We are now in the Climate Decade. Even in the face of the current COVID-19 crisis and its far-reaching effects on health and economies, the urgent need to act on climate change has not gone away. If anything, it has become more acute as we look to build a better future that is both sustainable and equitable for all.
States and regions taking part in the Under2 Coalition’s Climate Footprint Project have taken this message to heart and have been working hard to develop and track their climate actions, while also considering how these actions might also support green recovery.
Working and adapting through crisis
Despite the practical challenges presented by COVID-19, the second round of the Climate Footprint Project’s technical assistance workshops took place in Mexico between May and July 2020. Rather than being held face-to-face, the team switched to hosting these virtually with the states of Jalisco, Yucatán and Baja California.
The training focused on a comprehensive approach to climate action that promotes mainstreaming climate issues into a variety of different economic sectors. This is particularly relevant at the current time, because sustainable recovery requires measures that both promote the reduction of greenhouse gas emissions and the creation of green jobs across all sectors.
How can we include green recovery
According to management consulting firm McKinsey & Company, government spending on renewable energy and/or energy efficiency creates roughly three times more jobs than spending on fossil fuels. Therefore, any action taken at state level to stimulate these sectors can go far. This can include the roll out and maintenance of renewable energy technology, energy efficiency investment - such as retrofitting of buildings and homes - the development of clean transportation, and nature and soil restoration.
During July’s workshops, officials from Jalisco, who are part of the mitigation group of the Interinstitutional Commission on Climate Change, were trained in identifying and prioritising mitigation actions and indicators that facilitate their monitoring, reporting and verification (MRV) processes.
Similarly, in Yucatán and Baja California, officials and academics were divided into working groups (renewable energy and energy efficiency, transportation and agriculture, forestry and other land use (AFOLU)) to evaluate the feasibility of different mitigation actions and their indicators.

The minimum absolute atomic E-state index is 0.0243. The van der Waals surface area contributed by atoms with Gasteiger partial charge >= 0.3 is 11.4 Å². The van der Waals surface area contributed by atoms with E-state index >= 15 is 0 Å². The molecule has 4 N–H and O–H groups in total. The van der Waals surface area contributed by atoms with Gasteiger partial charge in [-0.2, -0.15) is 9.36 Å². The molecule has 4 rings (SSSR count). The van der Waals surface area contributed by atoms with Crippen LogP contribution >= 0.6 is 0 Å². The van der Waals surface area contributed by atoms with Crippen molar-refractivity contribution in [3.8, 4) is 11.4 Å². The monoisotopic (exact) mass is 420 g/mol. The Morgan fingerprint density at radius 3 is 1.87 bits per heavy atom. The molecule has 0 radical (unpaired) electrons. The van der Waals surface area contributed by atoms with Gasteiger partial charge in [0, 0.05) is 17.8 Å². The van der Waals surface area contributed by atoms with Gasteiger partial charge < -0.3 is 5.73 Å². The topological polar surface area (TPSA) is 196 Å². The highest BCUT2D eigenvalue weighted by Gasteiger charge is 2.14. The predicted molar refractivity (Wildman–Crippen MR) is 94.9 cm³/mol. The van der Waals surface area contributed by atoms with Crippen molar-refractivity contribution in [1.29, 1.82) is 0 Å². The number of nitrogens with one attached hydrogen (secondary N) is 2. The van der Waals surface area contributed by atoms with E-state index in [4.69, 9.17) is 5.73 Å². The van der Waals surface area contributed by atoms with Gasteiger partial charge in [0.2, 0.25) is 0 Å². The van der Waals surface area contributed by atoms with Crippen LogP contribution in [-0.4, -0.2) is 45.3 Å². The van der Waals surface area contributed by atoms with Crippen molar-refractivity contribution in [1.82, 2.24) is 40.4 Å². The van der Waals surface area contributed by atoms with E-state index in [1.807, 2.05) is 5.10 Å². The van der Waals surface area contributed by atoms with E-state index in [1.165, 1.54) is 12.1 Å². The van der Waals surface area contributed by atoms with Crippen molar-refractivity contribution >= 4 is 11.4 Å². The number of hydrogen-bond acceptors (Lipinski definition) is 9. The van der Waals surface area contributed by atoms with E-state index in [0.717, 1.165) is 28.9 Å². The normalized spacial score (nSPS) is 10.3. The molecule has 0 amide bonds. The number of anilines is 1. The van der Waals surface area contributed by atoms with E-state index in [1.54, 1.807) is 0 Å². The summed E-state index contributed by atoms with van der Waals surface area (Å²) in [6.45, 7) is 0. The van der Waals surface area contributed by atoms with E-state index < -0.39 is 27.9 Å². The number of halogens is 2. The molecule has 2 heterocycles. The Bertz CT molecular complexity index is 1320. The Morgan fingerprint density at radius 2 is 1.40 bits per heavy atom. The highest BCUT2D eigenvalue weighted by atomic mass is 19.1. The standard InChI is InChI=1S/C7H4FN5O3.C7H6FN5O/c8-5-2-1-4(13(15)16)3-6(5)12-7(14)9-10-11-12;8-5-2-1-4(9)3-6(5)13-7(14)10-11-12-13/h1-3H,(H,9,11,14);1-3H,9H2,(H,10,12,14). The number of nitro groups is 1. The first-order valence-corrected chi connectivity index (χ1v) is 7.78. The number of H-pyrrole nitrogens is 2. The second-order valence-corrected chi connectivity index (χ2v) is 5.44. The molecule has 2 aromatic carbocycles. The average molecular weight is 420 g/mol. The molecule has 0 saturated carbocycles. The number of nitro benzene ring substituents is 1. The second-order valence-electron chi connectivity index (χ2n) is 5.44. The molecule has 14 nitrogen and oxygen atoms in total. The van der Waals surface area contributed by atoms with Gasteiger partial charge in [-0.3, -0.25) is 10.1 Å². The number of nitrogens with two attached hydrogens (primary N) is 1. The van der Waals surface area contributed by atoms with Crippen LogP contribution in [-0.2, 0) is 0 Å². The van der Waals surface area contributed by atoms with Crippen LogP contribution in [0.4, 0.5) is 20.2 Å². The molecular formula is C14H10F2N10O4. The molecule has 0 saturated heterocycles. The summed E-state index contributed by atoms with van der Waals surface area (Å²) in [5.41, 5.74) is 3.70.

Each workshop included dynamic sessions where groups suggested and discussed possible new climate policies for their regions. However, one of the most important aims for each state government was to increase the technical capacities of different departments in terms of emissions tracking and reduction. This increased expertise will enable climate considerations to be factored into policies across government rather than just in environmental departments.
Linking emissions tracking to policy
Due to their geographic, social and economic characteristics, Jalisco, Yucatán and Baja California are very different. However, each state gained knowledge from the project workshops that can be used directly to inform their state climate policies.
For example, one of Jalisco's climate policy objectives is to achieve net-zero emissions in the long term. In order to meet this target, the government has ensured that officials from across different government departments are trained as inventory data providers and involved in the development of mitigation actions from the start to help build a decarbonisation pathway later on. For Jalisco, reforestation and conservation are two promising areas which could be linked to green recovery. By 2030, Jalisco has established the goal of reducing greenhouse gas emissions from forest degradation and deforestation by 90%.
In Baja California, the energy sector is key to economic growth but also a vital part of the region’s emissions reduction efforts. As well as being one of the states that has most heavily increased its installed capacity for renewable energy in Mexico, it also exports energy, mainly to California, USA. In that sense, the project has generated a partnership between the State Energy Commission and the Secretariat of Environmental Protection. This synergy has allowed the Secretariat of Environmental Protection to have easier access to energy data from the private sector, particularly data on projects and renewables, and also means the active participation of the energy sector in the project activities.
In Yucatán, the forestry sector plays an important role in coordinating the climate policy of the Peninsula which includes three states (Yucatán, Campeche and Quintana Roo). According to the Peninsula’s Climate Change Strategy, an MRV system for REDD+ (Reducing Emissions from Deforestation and forest Degradation) actions should be developed for the region. Thus, Yucatán is currently updating their state inventory in order to empower the state to lead these actions, amongst other objectives.
Despite the enormous challenges posed by the pandemic, Baja California, Jalisco and Yucatán know that the advantages of implementing mitigation actions are not only limited to reducing GHG emissions but also include social and economic co-benefits, such as employment or improved health.
In addition, the states of the Climate Footprint Project now have the necessary technical knowledge to generate indicators for evaluating the progress and impact of their mitigation actions. This will aid them in securing national or international funding to expand these actions and generate new projects related to the mitigation of GHG emissions.